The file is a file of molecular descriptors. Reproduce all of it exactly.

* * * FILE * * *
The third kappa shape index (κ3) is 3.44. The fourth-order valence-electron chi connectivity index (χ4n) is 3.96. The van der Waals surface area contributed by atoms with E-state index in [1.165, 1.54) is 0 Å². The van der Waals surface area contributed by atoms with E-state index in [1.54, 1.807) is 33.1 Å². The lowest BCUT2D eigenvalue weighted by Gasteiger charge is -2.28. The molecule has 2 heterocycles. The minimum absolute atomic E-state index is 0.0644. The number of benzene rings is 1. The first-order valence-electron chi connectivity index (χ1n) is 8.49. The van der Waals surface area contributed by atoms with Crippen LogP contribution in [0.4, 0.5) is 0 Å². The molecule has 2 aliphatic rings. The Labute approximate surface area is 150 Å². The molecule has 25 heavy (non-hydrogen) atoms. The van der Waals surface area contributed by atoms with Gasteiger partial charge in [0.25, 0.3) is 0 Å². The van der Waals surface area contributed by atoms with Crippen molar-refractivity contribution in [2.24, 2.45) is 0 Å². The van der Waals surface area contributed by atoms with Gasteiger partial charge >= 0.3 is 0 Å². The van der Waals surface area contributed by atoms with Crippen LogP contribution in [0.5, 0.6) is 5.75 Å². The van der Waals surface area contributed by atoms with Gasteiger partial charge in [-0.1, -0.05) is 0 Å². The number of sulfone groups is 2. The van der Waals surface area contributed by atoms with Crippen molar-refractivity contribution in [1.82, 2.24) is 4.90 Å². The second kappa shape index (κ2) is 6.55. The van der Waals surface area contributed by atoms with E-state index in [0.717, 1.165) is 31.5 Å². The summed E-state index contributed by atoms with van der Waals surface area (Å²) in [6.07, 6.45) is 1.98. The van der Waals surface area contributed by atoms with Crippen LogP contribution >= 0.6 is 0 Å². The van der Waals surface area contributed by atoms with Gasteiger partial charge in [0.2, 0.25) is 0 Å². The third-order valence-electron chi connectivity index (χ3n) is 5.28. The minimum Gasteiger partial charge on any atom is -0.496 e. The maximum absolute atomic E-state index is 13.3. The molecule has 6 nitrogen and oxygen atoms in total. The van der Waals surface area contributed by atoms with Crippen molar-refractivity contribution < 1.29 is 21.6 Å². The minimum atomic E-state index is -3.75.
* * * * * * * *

The third kappa shape index (κ3) is 3.44. The fourth-order valence-electron chi connectivity index (χ4n) is 3.96. The van der Waals surface area contributed by atoms with E-state index in [1.165, 1.54) is 0 Å². The van der Waals surface area contributed by atoms with E-state index in [1.54, 1.807) is 33.1 Å². The lowest BCUT2D eigenvalue weighted by Gasteiger charge is -2.28. The molecule has 2 heterocycles. The minimum absolute atomic E-state index is 0.0644. The number of benzene rings is 1. The first-order valence-electron chi connectivity index (χ1n) is 8.49. The van der Waals surface area contributed by atoms with Crippen LogP contribution in [0.4, 0.5) is 0 Å². The molecule has 2 aliphatic rings. The Labute approximate surface area is 150 Å². The molecule has 25 heavy (non-hydrogen) atoms. The van der Waals surface area contributed by atoms with Gasteiger partial charge in [0.25, 0.3) is 0 Å². The van der Waals surface area contributed by atoms with Crippen molar-refractivity contribution in [2.24, 2.45) is 0 Å². The van der Waals surface area contributed by atoms with Gasteiger partial charge >= 0.3 is 0 Å². The van der Waals surface area contributed by atoms with Crippen LogP contribution in [0.5, 0.6) is 5.75 Å². The van der Waals surface area contributed by atoms with Gasteiger partial charge in [-0.1, -0.05) is 0 Å². The number of sulfone groups is 2. The van der Waals surface area contributed by atoms with Crippen molar-refractivity contribution in [1.82, 2.24) is 4.90 Å². The second kappa shape index (κ2) is 6.55. The van der Waals surface area contributed by atoms with E-state index in [0.717, 1.165) is 31.5 Å². The summed E-state index contributed by atoms with van der Waals surface area (Å²) in [6.07, 6.45) is 1.98. The van der Waals surface area contributed by atoms with Crippen LogP contribution >= 0.6 is 0 Å². The van der Waals surface area contributed by atoms with Gasteiger partial charge in [0.2, 0.25) is 0 Å². The third-order valence-electron chi connectivity index (χ3n) is 5.28. The minimum Gasteiger partial charge on any atom is -0.496 e. The maximum absolute atomic E-state index is 13.3. The molecule has 6 nitrogen and oxygen atoms in total. The van der Waals surface area contributed by atoms with Crippen molar-refractivity contribution < 1.29 is 21.6 Å². The minimum atomic E-state index is -3.75.